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NameEmailPhD ProgramResearch InterestPublications
Jiang, Guochun
WEBSITE
EMAIL
PUBLICATIONS

PHD PROGRAM
Biochemistry & Biophysics

RESEARCH INTEREST
Behavior, Biochemistry, Cell Biology, Cell Signaling, Chemical Biology, Drug Discovery, Immunology, Metabolism, Molecular Biology, Molecular Medicine, Neurobiology, Pathogenesis & Infection, Pharmacology, Translational Medicine, Virology

Antiretroviral therapy (ART) is effective in suppressing HIV-1 replication in the periphery, however, it fails to eradicate HIV-1 reservoirs in patients. The main barrier for HIV cure is the latent HIV-1, hiding inside the immune cells where no or very low level of viral particles are made. This prevents our immune system to recognize the latent reservoirs to clear the infection. The main goal of my laboratory is to discover the molecular mechanisms how HIV-1 achieves its latent state and to translate our understanding of HIV latency into therapeutic intervention.

Several research programs are undertaking in my lab with a focus of epigenetic regulation of HIV latency, including molecular mechanisms of HIV replication and latency establishment, host-virus interaction, innate immune response to viral infection, and the role of microbiome in the gut health. Extensive in vitro HIV latency models, ex vivo patient latency models, and in vivo patient and rhesus macaque models of AIDS are carried out in my lab. Multiple tools are applied in our studies, including RNA-seq, proteomics, metabolomics, highly sensitive digital droplet PCR and tissue RNA/DNAscope, digital ELISA, and modern and traditional molecular biological and biochemical techniques. We are also very interested in how non-CD4 expression cells in the Central Nervous System (CNS) get infected by HIV-1, how the unique interaction among HIV-1, immune cells, vascular cells, and neuron cells contributes to the initial seeding of latent reservoirs in the CNS, and whether we can target the unique viral infection and latency signaling pathways to attack HIV reservoirs in CNS for a cure/remission of HIV-1 and HIV-associated neurocognitive disorders (HAND). We have developed multiple tools to attack HIV latency, including latency reversal agents for “Shock and Kill” strategy, such as histone deacetylase inhibitors and ingenol family compounds of protein kinase C agonists, and latency enforcing agents for deep silencing of latent HIV-1. Several clinical and pre-clinical studies are being tested to evaluate their potential to eradicate latent HIV reservoirs in vivo. We are actively recruiting postdocs, visiting scholars, and technicians. Rotation graduate students and undergraduate students are welcome to join my lab, located in the UNC HIV Cure Center, for these exciting HIV cure research projects.

Iweala, Onyinye
WEBSITE
EMAIL
PUBLICATIONS

PHD PROGRAM
Pathobiology & Translational Science

RESEARCH INTEREST
Immunology, Pathogenesis & Infection, Translational Medicine

Individuals with alpha-gal syndrome, characterized by delayed anaphylaxis (severe allergic reactions) to mammalian meat, have been reported across the globe, yet we have limited understanding of the mechanisms underlying this condition. My lab explores the role of glycolipids interacting with different cells within our innate and adaptive immune systems in the pathogenesis of this allergy. Our vision is to broaden understanding of glycolipids and their role in hypersensitivity disorders. We also want to understand why tick exposure, which is associated with the development of alpha-gal meat allergy, can promote allergic immune responses and how epigenetic dysregulation may influence allergic immune responses. PhD Program: Pathobiology and Translational Science.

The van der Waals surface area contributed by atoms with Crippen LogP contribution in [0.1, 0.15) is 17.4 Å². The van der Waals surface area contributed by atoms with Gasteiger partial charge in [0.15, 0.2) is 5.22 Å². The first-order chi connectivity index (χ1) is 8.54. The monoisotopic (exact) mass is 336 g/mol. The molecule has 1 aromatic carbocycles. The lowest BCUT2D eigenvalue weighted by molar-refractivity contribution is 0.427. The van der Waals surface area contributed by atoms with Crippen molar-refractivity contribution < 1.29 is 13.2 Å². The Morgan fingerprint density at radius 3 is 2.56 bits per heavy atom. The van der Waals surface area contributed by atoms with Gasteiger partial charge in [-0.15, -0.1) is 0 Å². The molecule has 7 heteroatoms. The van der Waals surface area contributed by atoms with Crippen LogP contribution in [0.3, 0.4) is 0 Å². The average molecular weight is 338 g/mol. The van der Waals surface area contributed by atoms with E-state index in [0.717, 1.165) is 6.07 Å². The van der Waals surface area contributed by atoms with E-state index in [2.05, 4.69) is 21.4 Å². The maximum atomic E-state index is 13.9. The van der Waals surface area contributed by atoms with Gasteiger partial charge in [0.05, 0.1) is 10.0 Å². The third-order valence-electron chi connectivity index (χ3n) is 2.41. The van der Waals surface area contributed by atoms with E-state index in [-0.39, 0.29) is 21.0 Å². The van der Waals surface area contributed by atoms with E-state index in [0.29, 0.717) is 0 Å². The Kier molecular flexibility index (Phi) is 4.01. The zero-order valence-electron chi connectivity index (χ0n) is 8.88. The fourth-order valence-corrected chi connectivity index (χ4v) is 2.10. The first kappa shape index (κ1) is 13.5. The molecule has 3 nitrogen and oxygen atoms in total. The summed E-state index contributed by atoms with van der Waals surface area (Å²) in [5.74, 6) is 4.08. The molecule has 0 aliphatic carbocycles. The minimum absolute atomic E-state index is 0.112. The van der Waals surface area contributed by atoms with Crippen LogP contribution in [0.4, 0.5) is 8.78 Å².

Nguyen, Juliane
WEBSITE
EMAIL
PUBLICATIONS

PHD PROGRAM
Pharmaceutical Sciences

RESEARCH INTEREST
Biochemistry, Bioinformatics, Biomaterials, Drug Delivery, Immunology, Translational Medicine

The Nguyen lab develops the next generation of effective and safe biotherapeutics for life-threatening diseases such as cancer and myocardial infarction. We engineer novel immunomodulatory carriers based on genetically encoded materials and lipids that home to the site of disease, respond to changes in the microenvironment, and effectively deliver nucleic acids and drugs.

Flick, Matthew

EMAIL
PUBLICATIONS

PHD PROGRAM
Pathobiology & Translational Science

RESEARCH INTEREST
Cell Biology, Genetics, Immunology, Metabolism, Pathogenesis & Infection

Our laboratory studies the role of the blood coagulation system in inflammatory, infectious, and malignant disease. Specifically, we are interested in better defining the roles of factors such as prothrombin, fibrinogen and plasminogen in driving disease processes in the contexts of pancreatic ductal adenocarcinoma (PDAC), Staphylococcus aureus infection, and obesity/metabolic syndrome. Current studies suggest that coagulation factors drive mechanisms of disease both dependent and independent of their traditional roles in hemostasis and thrombosis. Our overall goal is to translate this knowledge into novel approaches for treating these common yet deadly diseases.

Vincent, Benjamin
WEBSITE
EMAIL
PUBLICATIONS

PHD PROGRAM
Bioinformatics & Computational Biology, Microbiology & Immunology

RESEARCH INTEREST